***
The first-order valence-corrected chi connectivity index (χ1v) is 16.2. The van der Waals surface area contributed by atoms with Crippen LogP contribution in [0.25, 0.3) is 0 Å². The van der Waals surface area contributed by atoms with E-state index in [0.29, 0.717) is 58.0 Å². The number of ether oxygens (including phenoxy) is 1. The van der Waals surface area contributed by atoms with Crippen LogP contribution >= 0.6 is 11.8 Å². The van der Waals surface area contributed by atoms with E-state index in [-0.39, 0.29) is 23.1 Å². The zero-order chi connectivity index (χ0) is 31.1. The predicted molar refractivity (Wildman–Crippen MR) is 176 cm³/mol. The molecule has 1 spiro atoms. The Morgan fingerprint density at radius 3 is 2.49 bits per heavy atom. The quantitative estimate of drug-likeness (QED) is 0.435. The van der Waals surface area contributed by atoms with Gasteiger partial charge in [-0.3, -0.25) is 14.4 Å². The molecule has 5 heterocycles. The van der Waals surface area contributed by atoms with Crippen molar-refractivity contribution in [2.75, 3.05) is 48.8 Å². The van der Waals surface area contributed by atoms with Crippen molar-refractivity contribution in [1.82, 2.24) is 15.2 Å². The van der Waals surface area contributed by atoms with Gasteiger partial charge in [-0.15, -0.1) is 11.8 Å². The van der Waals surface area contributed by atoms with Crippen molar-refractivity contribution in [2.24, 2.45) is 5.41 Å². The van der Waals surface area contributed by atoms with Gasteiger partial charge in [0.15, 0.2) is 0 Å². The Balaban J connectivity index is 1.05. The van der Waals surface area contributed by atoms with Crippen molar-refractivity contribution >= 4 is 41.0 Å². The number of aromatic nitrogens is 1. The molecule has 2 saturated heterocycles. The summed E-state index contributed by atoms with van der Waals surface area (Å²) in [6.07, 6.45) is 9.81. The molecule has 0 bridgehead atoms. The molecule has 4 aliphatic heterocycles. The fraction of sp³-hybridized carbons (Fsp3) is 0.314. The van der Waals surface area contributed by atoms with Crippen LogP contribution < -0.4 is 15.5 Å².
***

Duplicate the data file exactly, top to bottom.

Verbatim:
The first-order valence-corrected chi connectivity index (χ1v) is 16.2. The van der Waals surface area contributed by atoms with Crippen LogP contribution in [0.25, 0.3) is 0 Å². The van der Waals surface area contributed by atoms with E-state index in [0.29, 0.717) is 58.0 Å². The number of ether oxygens (including phenoxy) is 1. The van der Waals surface area contributed by atoms with Crippen LogP contribution >= 0.6 is 11.8 Å². The van der Waals surface area contributed by atoms with E-state index in [-0.39, 0.29) is 23.1 Å². The zero-order chi connectivity index (χ0) is 31.1. The predicted molar refractivity (Wildman–Crippen MR) is 176 cm³/mol. The molecule has 1 spiro atoms. The Morgan fingerprint density at radius 3 is 2.49 bits per heavy atom. The quantitative estimate of drug-likeness (QED) is 0.435. The van der Waals surface area contributed by atoms with Gasteiger partial charge in [-0.3, -0.25) is 14.4 Å². The molecule has 5 heterocycles. The van der Waals surface area contributed by atoms with Crippen molar-refractivity contribution in [2.75, 3.05) is 48.8 Å². The van der Waals surface area contributed by atoms with Crippen molar-refractivity contribution in [1.82, 2.24) is 15.2 Å². The van der Waals surface area contributed by atoms with Gasteiger partial charge in [-0.15, -0.1) is 11.8 Å². The van der Waals surface area contributed by atoms with Crippen molar-refractivity contribution in [2.24, 2.45) is 5.41 Å². The van der Waals surface area contributed by atoms with Gasteiger partial charge in [0.15, 0.2) is 0 Å². The Balaban J connectivity index is 1.05. The van der Waals surface area contributed by atoms with Crippen molar-refractivity contribution >= 4 is 41.0 Å². The number of aromatic nitrogens is 1. The molecule has 2 saturated heterocycles. The summed E-state index contributed by atoms with van der Waals surface area (Å²) in [6.07, 6.45) is 9.81. The molecule has 0 bridgehead atoms. The molecule has 4 aliphatic heterocycles. The fraction of sp³-hybridized carbons (Fsp3) is 0.314. The van der Waals surface area contributed by atoms with Crippen LogP contribution < -0.4 is 15.5 Å².